At highest plasma level, omega-3 fatty acids pose no heart health effect: STRENGTH trial
USA: Achieving higher plasma levels of EPA (eicosapentaenoic acid) and DHA (docosahexaenoic acid) in patients treated with omega 3 fatty acids is associated with neither benefit nor harm in patients at high cardiovascular risk, finds a recent study. The findings, published in the journal JAMA Cardiology, do not support the conception that achieving higher plasma levels of EPA...
USA: Achieving higher plasma levels of EPA (eicosapentaenoic acid) and DHA (docosahexaenoic acid) in patients treated with omega 3 fatty acids is associated with neither benefit nor harm in patients at high cardiovascular risk, finds a recent study.
The findings, published in the journal JAMA Cardiology, do not support the conception that achieving higher plasma levels of EPA through pharmacological means reduces adverse cardiovascular outcomes. Also, higher DHA levels were not associated with harm.
Trials that tested the cardiovascular effects of the administration of omega-3 fatty acids have yielded inconsistent results. Recently, the Reduction of Cardiovascular Events With Icosapent Ethyl–Intervention Trial (REDUCE-IT) showed a large reduction in cardiovascular events. The Long-term Outcomes Study to Assess Statin Residual Risk With Epanova in High Cardiovascular Risk Patients With Hypertriglyceridemia (STRENGTH) trial showed a neutral effect.
To get some clarity on the above ambiguity, Steven E. Nissen, Cleveland Clinic, Cleveland, Ohio, and colleagues conducted a secondary analysis of the STRENGTH trial with an objective to determine the association between plasma levels of EPA and DHA and cardiovascular outcomes in a trial of ω-3 fatty acids compared with corn oil placebo.
The double-blind, multicenter trial enrolled 13 078 patients at high cardiovascular risk with increased triglyceride levels and low levels of high-density lipoprotein cholesterol at 675 centers. Enrollment began from October 30, 2014, to June 14, 2017, and was terminated on January 8, 2020. 6539 (50%) were randomized to receive 4 g daily of ω-3 carboxylic acid (CA) and 6539 (50%) received an inert comparator, corn oil.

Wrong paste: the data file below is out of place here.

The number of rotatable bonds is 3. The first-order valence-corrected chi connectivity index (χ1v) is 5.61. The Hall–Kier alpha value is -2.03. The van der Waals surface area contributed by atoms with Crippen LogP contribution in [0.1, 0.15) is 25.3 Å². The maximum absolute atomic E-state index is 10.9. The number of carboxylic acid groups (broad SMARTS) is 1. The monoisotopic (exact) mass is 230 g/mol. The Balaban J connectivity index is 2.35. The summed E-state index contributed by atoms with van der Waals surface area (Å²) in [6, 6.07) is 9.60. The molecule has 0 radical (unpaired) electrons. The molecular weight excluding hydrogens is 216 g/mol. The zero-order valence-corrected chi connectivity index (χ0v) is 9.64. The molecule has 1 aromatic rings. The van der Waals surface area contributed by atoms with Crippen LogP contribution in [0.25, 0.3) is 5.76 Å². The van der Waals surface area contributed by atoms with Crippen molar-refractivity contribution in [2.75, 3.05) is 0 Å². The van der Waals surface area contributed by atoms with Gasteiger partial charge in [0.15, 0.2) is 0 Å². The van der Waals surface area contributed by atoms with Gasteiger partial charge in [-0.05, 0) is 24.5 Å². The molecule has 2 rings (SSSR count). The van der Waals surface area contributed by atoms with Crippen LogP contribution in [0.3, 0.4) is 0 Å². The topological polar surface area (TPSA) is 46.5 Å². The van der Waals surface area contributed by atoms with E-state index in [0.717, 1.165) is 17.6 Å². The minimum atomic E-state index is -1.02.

The primary prespecified end point was a composite of cardiovascular death, nonfatal myocardial infarction, nonfatal stroke, coronary revascularization, or unstable angina requiring hospitalization. The primary outcome measure was the hazard ratio, adjusted for baseline characteristics, for patients treated with the ω-3 CA compared with corn oil for the top tertile of achieved EPA and DHA plasma levels 12 months after randomization.
Key findings include:
- ω-3 Fatty acid levels were available at both baseline and 12 months after randomization in 10 382 participants (5175 ω-3 CA patients [49.8%] and 5207 corn oil–treated patients [50.2%]; mean age, 62.5 years, 3588 [34.6%] were women, 9025 [86.9%] were White, and 7285 [70.2%] had type 2 diabetes).
- The median plasma levels at 12 months in ω-3 CA patients were 89 μg/mL for EPA and 91 μg/mL for DHA with top tertile levels of 151 μg/mL and 118 μg/mL, respectively.
- Compared with corn oil, the adjusted hazard ratios for the highest tertile of achieved plasma levels were 0.98 for EPA, and 1.02 for DHA.
- Sensitivity analyses based on changes in plasma and red blood cell levels of EPA and DHA and primary and secondary prevention subgroups showed similar results.
Nissen and the team concluded, "Among patients treated with ω-3 CA, the highest achieved tertiles of EPA and DHA were associated with neither benefit nor harm in patients at high cardiovascular risk."
Nissen SE, Lincoff AM, Wolski K, et al. Association Between Achieved ω-3 Fatty Acid Levels and Major Adverse Cardiovascular Outcomes in Patients With High Cardiovascular Risk: A Secondary Analysis of the STRENGTH Trial. JAMA Cardiol. 2021;6(8):910–917. doi:10.1001/jamacardio.2021.1157